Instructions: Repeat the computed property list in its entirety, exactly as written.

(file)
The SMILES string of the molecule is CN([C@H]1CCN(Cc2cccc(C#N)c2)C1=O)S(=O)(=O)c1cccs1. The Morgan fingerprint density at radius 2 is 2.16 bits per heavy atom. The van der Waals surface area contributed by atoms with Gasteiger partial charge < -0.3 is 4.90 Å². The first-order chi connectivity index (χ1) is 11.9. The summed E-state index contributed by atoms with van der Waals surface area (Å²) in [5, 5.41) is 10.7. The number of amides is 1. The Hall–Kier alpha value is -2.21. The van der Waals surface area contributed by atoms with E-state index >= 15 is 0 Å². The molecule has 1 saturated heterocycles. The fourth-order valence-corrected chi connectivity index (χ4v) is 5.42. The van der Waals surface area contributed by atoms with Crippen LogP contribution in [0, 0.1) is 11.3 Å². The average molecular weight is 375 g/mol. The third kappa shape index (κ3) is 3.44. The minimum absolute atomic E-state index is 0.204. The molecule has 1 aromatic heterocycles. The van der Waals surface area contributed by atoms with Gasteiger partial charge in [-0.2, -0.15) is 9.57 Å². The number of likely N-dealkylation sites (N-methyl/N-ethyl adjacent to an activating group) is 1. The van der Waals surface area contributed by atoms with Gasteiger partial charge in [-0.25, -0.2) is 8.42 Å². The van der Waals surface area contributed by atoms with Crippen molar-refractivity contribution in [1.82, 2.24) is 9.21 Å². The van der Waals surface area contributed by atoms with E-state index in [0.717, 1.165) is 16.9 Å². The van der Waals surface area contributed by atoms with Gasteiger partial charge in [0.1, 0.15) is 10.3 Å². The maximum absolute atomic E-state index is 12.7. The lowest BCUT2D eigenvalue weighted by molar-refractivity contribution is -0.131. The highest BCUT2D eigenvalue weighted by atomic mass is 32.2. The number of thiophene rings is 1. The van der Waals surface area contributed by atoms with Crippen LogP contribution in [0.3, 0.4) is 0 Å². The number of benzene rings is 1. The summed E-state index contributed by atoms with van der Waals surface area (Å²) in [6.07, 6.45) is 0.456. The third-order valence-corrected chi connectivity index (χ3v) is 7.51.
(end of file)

The SMILES string of the molecule is CN([C@H]1CCN(Cc2cccc(C#N)c2)C1=O)S(=O)(=O)c1cccs1. The Morgan fingerprint density at radius 2 is 2.16 bits per heavy atom. The van der Waals surface area contributed by atoms with Gasteiger partial charge < -0.3 is 4.90 Å². The first-order chi connectivity index (χ1) is 11.9. The summed E-state index contributed by atoms with van der Waals surface area (Å²) in [5, 5.41) is 10.7. The number of amides is 1. The Hall–Kier alpha value is -2.21. The van der Waals surface area contributed by atoms with E-state index >= 15 is 0 Å². The molecule has 1 saturated heterocycles. The fourth-order valence-corrected chi connectivity index (χ4v) is 5.42. The van der Waals surface area contributed by atoms with Crippen LogP contribution in [0, 0.1) is 11.3 Å². The average molecular weight is 375 g/mol. The third kappa shape index (κ3) is 3.44. The minimum absolute atomic E-state index is 0.204. The molecule has 1 aromatic heterocycles. The van der Waals surface area contributed by atoms with Gasteiger partial charge in [-0.2, -0.15) is 9.57 Å². The number of likely N-dealkylation sites (N-methyl/N-ethyl adjacent to an activating group) is 1. The van der Waals surface area contributed by atoms with Gasteiger partial charge in [-0.25, -0.2) is 8.42 Å². The van der Waals surface area contributed by atoms with Crippen molar-refractivity contribution in [1.82, 2.24) is 9.21 Å². The van der Waals surface area contributed by atoms with E-state index in [0.717, 1.165) is 16.9 Å². The van der Waals surface area contributed by atoms with Gasteiger partial charge in [0.1, 0.15) is 10.3 Å². The maximum absolute atomic E-state index is 12.7. The lowest BCUT2D eigenvalue weighted by molar-refractivity contribution is -0.131. The highest BCUT2D eigenvalue weighted by atomic mass is 32.2. The number of thiophene rings is 1. The van der Waals surface area contributed by atoms with Crippen LogP contribution in [0.3, 0.4) is 0 Å². The number of benzene rings is 1. The summed E-state index contributed by atoms with van der Waals surface area (Å²) in [6.07, 6.45) is 0.456. The third-order valence-corrected chi connectivity index (χ3v) is 7.51.